One of the key objectives of the MOU is the Life After Stroke Centre being piloted presently in Abuja and Onitsha. The state governors are supposed to share lessons from the pilot and replicate the model in their states.
The Life After Stroke Centre promotes stroke awareness and prevention, community re-integration, functional rehabilitation, stroke education and training, and helps stroke survivors and their caregivers to ‘cope’ with their lives post-stroke.

In the Life After Stroke Centre, Rita recruits retired public health directors, part-time doctors, and nurses. She developed a membership health plan where members have access to free medicine and can pay for medical tests and physiotherapy at a subsidized rate. Members who pay 18000 Naira per year have access to information on risk factors and healthy living but pay for the tests required while the members who pay 28000 Naira get free access to non-invasive tests for a period of one year. There are 51 members of the centre in Onitsha and 350 in Abuja currently accessing the services.

Her vision is to replicate the Life After Stroke Centre model through Social Franchising. This will enable a ‘pilot’ to be undertaken and the outcomes developed into a ‘business in a box’ which will facilitate transfer of knowledge and experience to potential Social Franchisees. The Social Franchisees will be health and social care professionals (Doctors, Nurses, Physiotherapists) and stroke survivors and caregivers who wish to operate their own stroke support organizations. Potential Social Franchisees will be given the right – but also the obligation – to operate ‘community based’ franchised stroke support organisation as a business, according to the franchisor’s concept. The Social Franchisee, for a fee, will use the franchisor’s name and trademark, know-how, business methods and techniques, way of working and other rights. The Social Franchisee receives support, training, and the further development of the concept.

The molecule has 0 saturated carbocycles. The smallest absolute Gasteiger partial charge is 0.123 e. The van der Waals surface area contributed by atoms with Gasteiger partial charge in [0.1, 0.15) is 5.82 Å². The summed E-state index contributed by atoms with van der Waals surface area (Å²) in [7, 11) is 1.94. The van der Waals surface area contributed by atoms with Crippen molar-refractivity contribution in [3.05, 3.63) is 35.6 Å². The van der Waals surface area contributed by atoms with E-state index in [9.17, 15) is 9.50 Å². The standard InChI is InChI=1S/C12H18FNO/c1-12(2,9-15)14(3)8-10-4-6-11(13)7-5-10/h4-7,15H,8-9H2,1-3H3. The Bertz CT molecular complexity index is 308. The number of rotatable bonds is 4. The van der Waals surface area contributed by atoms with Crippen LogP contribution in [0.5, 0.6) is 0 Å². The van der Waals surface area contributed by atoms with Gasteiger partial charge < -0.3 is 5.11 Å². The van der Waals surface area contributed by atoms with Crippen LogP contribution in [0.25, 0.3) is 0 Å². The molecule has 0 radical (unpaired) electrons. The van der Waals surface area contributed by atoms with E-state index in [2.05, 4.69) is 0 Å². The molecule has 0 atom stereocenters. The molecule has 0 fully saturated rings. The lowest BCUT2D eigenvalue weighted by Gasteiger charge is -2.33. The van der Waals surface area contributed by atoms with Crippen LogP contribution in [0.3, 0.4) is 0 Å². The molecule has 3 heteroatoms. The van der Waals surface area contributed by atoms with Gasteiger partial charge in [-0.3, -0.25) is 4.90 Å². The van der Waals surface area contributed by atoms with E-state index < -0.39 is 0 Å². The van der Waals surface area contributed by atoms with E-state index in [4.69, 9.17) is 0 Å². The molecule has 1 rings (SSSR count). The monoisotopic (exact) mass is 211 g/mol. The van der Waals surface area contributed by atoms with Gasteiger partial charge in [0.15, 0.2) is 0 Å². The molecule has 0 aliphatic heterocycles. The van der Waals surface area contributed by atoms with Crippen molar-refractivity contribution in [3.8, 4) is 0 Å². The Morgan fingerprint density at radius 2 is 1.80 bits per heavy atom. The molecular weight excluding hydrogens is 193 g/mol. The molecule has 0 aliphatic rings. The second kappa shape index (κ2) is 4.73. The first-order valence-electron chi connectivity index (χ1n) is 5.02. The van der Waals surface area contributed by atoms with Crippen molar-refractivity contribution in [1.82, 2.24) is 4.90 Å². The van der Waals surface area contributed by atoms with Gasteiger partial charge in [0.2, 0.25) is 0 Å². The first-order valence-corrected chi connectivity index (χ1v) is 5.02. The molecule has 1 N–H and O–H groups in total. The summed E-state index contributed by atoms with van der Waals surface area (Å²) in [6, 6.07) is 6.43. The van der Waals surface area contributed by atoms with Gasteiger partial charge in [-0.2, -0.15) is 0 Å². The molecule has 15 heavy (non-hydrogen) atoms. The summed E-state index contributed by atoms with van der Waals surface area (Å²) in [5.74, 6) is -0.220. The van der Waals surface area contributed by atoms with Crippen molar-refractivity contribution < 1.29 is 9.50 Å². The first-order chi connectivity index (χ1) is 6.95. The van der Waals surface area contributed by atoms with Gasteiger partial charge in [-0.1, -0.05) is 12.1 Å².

Stroke patients that were adversely affected when they started at the Life After Stroke Centre are no longer in wheelchairs as a result of the exercise training that the stroke ambassadors give them, they are able to do things on their own gradually, and eventually take their lives back.
Ultimately, Rita aims to integrate stroke management and care into the healthcare system in Nigeria. As such, she is working with hospitals to have Stroke Action teams based at the hospitals. She also conducts monthly educational sessions for medical practitioners and partners with the World Federation of Neurologists to do free trainings for doctors and nurses. She is talking with the head of the school of nursing in Abuja about piloting training within the curriculum there. She has also written a stroke handbook so that medical practitioners have the procedure for stroke treatment and management on hand, as well as the technique needed to manage stroke survivors and help them overcome the burden.